We can take advice from other people. People with more experience of the world can often point us in the direction of things we never knew existed. My grandfather’s ambition for me was to be a draughtsman. He saw me sitting at a drawing board in an office far above the factory floor drawing plans for the things the workforce would have to manufacture. In his view I would be ‘somebody’. Not seeing things from his perspective I ignored his advice.
Doing some careers guidance in school I was always at pains to advise pupils not to decide on what they were to be. How was I supposed to know what was the best thing for every pupil? My advice was to choose subjects that gave them the widest options later on. Lets’ face it, most people end up doing something completely different from what they thought they would be.
If we are looking for advice we should really look to someone who knows. As Christians we often turn to God when faced with a difficult choice. So what vision does God have for us? What does he want us to be? In my old ‘penny catechism’ the answer to “Why did God make us?” is “To know Him, to love Him and to serve Him in this world.”
There you have it. God wants me to be a servant. In terms of status that seems pretty low. There are many kinds of servants. I could be a waiter in a restaurant, a steward on the flight taking you to Lanzarote or the man who empties your bins. If everyone was a servant who would we serve? Who would do the high status jobs?
That was puzzling me ‘till half way through writing this article I had a heart attack. My wife whisked me off to Monklands Hospital where I found myself in real pain. The team sprang into action. If you ever watched motor racing on TV you will have seen the cars coming into the pits. A team scrambles round and everyone does their bit to get the car fuelled, tyres changed and back in the race in seconds. That was nothing compared to the team of doctors and nurses who swarmed round me and put me firmly in the land of the living.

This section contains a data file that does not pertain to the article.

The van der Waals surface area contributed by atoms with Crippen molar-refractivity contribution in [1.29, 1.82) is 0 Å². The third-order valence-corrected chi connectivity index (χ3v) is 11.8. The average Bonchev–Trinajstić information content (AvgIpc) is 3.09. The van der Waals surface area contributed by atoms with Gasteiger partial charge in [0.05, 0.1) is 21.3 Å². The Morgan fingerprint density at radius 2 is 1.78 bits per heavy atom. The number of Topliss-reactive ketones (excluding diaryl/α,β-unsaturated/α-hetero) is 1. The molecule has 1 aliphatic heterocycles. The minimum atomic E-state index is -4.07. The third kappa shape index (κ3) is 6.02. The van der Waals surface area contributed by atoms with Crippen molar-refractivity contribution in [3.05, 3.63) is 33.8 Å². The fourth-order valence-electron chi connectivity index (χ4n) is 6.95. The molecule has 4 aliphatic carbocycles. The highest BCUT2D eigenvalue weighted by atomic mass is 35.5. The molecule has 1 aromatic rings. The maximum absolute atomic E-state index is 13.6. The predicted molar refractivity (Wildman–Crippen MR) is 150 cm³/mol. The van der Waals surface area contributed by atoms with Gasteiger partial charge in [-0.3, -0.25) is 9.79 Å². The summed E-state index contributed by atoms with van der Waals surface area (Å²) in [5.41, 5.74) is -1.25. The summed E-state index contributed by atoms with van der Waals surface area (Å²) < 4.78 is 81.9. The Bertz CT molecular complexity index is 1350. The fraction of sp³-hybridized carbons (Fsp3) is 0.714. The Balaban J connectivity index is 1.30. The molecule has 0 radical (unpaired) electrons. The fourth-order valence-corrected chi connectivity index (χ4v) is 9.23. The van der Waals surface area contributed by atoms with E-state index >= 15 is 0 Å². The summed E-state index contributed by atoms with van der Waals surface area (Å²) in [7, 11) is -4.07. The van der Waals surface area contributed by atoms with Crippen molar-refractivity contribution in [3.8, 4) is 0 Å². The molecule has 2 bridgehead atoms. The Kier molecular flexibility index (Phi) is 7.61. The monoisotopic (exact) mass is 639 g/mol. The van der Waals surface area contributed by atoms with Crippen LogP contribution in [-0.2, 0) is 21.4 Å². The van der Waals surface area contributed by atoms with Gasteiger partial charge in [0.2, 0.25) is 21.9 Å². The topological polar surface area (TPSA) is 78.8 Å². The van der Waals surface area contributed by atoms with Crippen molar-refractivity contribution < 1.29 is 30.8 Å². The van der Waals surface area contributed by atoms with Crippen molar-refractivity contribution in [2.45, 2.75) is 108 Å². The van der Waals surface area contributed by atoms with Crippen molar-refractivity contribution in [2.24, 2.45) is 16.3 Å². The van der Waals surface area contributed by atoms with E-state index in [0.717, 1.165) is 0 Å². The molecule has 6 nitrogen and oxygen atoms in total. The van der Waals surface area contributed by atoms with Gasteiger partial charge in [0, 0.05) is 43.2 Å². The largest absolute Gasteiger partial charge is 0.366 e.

There were doctors and specialist nurses, all high status and all of them servants. Being a servant is about doing what God sent us here to do. You could be the CEO of a large multinational and be a servant if you are looking after the interests of all of those in your charge – not just the balance sheets.
Now I don’t think God caused my heart attack so that I could get the answer to my question but I think I can see more clearly that if I am to be anything of importance I must be a servant. If I’m only concerned with earning millions or having worldwide fame I’m surely fairly worthless. I can’t think of any ‘A’ list celebrity who has an impact on my life. On the other hand if there were no doctors, nurses, bin men, bakers (the list goes on) life would become impossible.
Now I need to explore how I can become a servant, someone who plays a part in bringing about God’s kingdom on Earth for the benefit of my fellow man. I should be able to do that no matter what my status in life. If I’m an ‘A’ list celebrity I can use my position for the good of others. If I’m just a grumpy wee bald guy I can still look to the needs of those around me and make an effort to give them priority.
In finishing I’d like to thank the staff at Monklands and Hairmyres hospitals without whom this article would have been left half finished.